grid reference TM 164 445
opened 16th century
owner Greene King
(details under review)
Data from the Food Standards Agency live feed.
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- Mon-Thu: 1100-2300
- Fri-Sat: 1100-0100
- Sun: 1200-2230
- Mon-Sat: 1100-2100
- Sun: 1200-1800
regular real ales
Greene King range
Genuine (is not Greene King) guests from a variety of breweries.
Local licensing authority for Ipswich is Ipswich Borough Council
CAMRA Ipswich & East Suffolk branch.
last updated 28/10/2019
Ipswich Cock & Pye
previously known as: Posada, Cock & Magpie?
Real Ale is available here
13 Upper Brook St, IP4 1EG
A town centre pub with a nice façade but a heavily altered interior. It's a popular venue for live sport on TV and music at weekends.
This is one of Ipswich's most ancient pubs; one of only 24 to appear on a town assessment of 1689. It seems that it was formerly far more extensive than the current building. The Cock & Magpie reference may be fanciful.
The pub has a toilet for disabled customers.
Lunchtime meals (not just snacks)
Pub is accessible to disabled customers
Bus stop nearby (see public transport tab for details)
Railway station about 0.7 mile away (see public transport tab for details)
Beer garden or other outside drinking area
(Most pub, location & historic details collated by Nigel, Tony or Keith - original sources are credited)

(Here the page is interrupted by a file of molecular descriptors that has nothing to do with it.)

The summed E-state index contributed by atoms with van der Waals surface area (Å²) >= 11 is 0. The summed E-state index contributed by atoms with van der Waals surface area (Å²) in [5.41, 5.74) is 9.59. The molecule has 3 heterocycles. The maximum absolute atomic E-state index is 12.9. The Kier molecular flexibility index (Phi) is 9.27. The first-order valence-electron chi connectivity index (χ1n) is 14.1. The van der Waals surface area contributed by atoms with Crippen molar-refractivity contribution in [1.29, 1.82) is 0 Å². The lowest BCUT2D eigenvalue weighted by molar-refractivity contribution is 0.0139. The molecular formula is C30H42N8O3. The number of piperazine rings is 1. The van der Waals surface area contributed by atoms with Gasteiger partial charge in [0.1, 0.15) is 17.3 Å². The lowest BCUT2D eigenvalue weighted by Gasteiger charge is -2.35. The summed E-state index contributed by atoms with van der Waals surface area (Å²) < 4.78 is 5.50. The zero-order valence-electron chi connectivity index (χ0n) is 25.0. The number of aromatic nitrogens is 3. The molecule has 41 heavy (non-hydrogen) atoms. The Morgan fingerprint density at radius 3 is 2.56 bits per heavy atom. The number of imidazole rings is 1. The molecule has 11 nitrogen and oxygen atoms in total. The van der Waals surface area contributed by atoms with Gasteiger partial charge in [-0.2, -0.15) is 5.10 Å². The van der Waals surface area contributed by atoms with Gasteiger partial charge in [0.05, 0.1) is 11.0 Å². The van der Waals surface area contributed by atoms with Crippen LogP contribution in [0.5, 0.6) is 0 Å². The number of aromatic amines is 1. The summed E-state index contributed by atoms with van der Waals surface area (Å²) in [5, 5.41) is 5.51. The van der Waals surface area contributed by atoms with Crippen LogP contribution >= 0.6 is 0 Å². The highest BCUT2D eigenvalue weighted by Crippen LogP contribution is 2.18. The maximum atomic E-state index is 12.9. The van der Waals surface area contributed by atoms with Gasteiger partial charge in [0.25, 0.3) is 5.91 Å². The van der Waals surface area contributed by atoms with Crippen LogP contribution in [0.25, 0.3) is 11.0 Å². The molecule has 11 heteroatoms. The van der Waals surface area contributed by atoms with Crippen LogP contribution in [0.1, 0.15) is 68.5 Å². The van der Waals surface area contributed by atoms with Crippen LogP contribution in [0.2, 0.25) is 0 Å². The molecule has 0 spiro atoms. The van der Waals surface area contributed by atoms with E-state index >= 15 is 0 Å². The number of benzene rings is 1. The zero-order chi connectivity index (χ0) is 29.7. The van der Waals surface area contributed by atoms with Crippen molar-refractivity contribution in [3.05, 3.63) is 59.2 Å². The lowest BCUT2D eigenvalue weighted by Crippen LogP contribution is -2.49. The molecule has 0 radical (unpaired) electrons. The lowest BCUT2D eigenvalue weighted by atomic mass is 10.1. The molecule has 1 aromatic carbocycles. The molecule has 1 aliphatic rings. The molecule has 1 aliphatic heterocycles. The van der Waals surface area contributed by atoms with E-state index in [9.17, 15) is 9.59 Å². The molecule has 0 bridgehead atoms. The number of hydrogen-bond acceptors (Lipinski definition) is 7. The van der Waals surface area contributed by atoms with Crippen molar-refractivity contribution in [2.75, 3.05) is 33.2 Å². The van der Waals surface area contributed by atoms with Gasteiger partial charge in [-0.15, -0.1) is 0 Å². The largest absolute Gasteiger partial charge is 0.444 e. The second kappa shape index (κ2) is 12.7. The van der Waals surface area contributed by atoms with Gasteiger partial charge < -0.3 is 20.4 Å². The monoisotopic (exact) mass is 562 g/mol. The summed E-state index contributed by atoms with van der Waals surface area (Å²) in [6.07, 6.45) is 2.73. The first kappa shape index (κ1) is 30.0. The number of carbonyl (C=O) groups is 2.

(detailed information from Old inns of Suffolk by Leonard P Thompson)
(** historic newspaper information from Stuart Ansell)
(*** historic newspaper information from Bob Mitchell)
We are grateful to Charlie Haylock who has helped to clarify the current debate on the possible origins of this name:
It may originate from an ancient oath 'by cock and pie' - an allusion to a gastronomical dish once created for banquets of chivalry - peacock pie as illustrated in the current pub sign and included a guilded head at one end and a fanned tail at the other - and marked solemn occasion when knights-errant would pledge themselves to hazardous undertakings or enterprises.
Otherwise and increasingly more likely it could be as a result of the oath Cock and Pye that was common in Elizabethan times together with other references in medieval writing where they sometimes used Cock as a euphemism for God . . . and Pye as a very common nickname for the Ordinal.
This second version of the origins is also supported by Prof. A.D. Mills who is an authority on English language from Anglo-Saxon times to present day.